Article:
Gary Bailey and Chris Troxler place Elon Counseling Services in the spotlight

For whatever reason, be it their out-of-the-way location in the R.N. Ellington Health Center or the confidential nature of their work, Elon Counseling Services doesn’t often generate publicity. But two counselors - Gary Bailey and Chris Troxler - are looking to change that.

Counseling Services – which includes Director Bruce Nelson, full-time counselors Lesley McArron, Karen Morgan and Troxler, and part-time counselors Bailey and Barb Gau – play a quiet but critical role aiding student retention and employee well-being. Last semester alone, the staff served more than 280 students, along with a handful of faculty and staff.

Gary Bailey and Chris Troxler of Elon Counseling Services

Despite their heavy workloads, Bailey – who runs his own practice in addition to working at Elon – and Troxler joined forces to research, write and publish an article in the peer-reviewed Journal of Workplace Behavioral Health. The article, “EAP Licensure: Is it Dead or Lying Dormant,” addresses a topic pertinent to employees nationwide and offered an example of the hard, but often unheralded, work of Elon Counseling Services.

The article, published last summer, took more than a year to complete. It centers around Employee Assistance Programs (EAPs), benefits companies and organizations have offered workers for more than 60 years. EAPs can serve a variety of needs, from distributing literature about Alcoholics Anonymous to full-scale psychological counseling. Yet, as Bailey and Troxler found, there is little oversight for the field. They argue that such lack of oversight may lead to problems ranging from insufficient treatment to breaches of confidentiality to fraud. They recommend the establishment of nationwide EAP standards, perhaps even licensure.

“What we’re finding is this hodgepodge of people that abuse the system,” Bailey says. “I was interested in helping to raise that profile, that this actually needs regulation.”

Says Troxler, “We saw this as an advocacy opportunity. There were issues here that were not being addressed.”

The regulation of EAPs hits home for Bailey, who owns an EAP practice, Alamance Life Works EAP, PLLC in Burlington. Before opening Alamance Life Works, he taught in Elon’s Department of Human Services for 10 years. During his teaching years at Elon, he also counseled and provided consultation for Duke University’s EAP for eight years. He began serving on North Carolina’s state licensure board for EAPs where he continues to hold an appointment under Governor Beverly Perdue, and he returned to Elon as a counselor and licensed clinical social worker in February 2007.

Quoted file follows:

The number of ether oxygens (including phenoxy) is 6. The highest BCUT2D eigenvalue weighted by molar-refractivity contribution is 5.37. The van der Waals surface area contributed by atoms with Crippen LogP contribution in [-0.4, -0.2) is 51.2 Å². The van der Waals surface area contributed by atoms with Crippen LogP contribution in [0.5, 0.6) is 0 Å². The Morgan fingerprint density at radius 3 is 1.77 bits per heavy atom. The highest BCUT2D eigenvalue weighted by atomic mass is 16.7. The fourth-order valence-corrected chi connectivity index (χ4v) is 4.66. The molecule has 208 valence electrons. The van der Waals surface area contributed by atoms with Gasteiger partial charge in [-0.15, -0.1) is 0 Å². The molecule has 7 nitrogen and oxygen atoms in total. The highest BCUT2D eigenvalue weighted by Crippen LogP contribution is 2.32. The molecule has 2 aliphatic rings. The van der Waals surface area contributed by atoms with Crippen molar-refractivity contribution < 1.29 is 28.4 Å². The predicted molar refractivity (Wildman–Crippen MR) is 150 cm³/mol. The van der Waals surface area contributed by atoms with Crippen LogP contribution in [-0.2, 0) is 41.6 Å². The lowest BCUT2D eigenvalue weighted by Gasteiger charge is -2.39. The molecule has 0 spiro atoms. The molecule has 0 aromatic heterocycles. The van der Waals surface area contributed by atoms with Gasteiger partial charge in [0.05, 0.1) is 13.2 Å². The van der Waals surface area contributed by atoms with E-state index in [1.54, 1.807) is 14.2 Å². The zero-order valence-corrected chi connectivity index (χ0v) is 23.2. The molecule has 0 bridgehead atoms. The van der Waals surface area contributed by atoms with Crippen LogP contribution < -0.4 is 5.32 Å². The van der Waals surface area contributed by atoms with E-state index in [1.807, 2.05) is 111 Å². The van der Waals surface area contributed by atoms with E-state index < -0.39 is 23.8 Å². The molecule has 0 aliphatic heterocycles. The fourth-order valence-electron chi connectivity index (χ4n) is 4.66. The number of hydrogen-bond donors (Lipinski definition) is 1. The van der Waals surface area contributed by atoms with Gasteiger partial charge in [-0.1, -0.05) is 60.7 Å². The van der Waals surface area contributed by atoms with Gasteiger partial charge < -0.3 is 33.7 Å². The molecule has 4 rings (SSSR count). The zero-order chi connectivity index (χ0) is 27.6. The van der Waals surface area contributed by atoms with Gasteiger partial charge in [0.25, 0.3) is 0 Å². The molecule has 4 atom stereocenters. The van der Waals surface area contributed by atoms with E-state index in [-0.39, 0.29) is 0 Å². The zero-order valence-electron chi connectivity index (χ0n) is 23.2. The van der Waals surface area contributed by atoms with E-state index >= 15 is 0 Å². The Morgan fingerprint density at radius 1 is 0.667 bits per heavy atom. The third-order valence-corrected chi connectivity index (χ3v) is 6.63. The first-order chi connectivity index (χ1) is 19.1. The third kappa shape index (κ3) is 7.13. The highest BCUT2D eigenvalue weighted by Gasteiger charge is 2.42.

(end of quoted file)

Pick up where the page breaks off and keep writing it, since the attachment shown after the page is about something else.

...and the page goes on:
For this project, Bailey joined forces with Troxler, who came to Elon in 2001. Troxler not only shared Bailey’s interest in EAPs, but also had a strong background in writing and editing. Before pursuing graduate study in clinical psychology, Troxler earned a master’s degree in English from the University of California at Berkeley and taught the subject at The College of William and Mary.

“They’re not all that different,” he says of psychology and English. “Analyzing a sonnet is not too different from analyzing somebody’s family situation or a dream.”

Collaborating with one another was an easy choice for the duo, as they knew each other for more than 15 years before becoming Elon colleagues a few years ago. Finding the time to work on the article, however, was another story.

“We had to meet in the early mornings, sometimes lunchtime, and there were several late nights,” Bailey says.

Though the process of publishing the article was trying, both Bailey and Troxler are eager to work on new projects, which have ties to improving the support offered to the Elon community through Counseling Services. Troxler is mulling a project focusing on social anxiety among incoming freshmen and its relationship to alcohol consumption among young students. Bailey recently completed certification in cognitive behavioral therapy (the changing of dysfunctional thought patterns), and he hopes to use those processes to help students struggling with substance abuse and other issues.

And, they add, another collaboration isn’t completely out of the picture.

To view an abstract of Bailey and Troxler’s article, click the link to the right.

By Kristin Simonetti ’05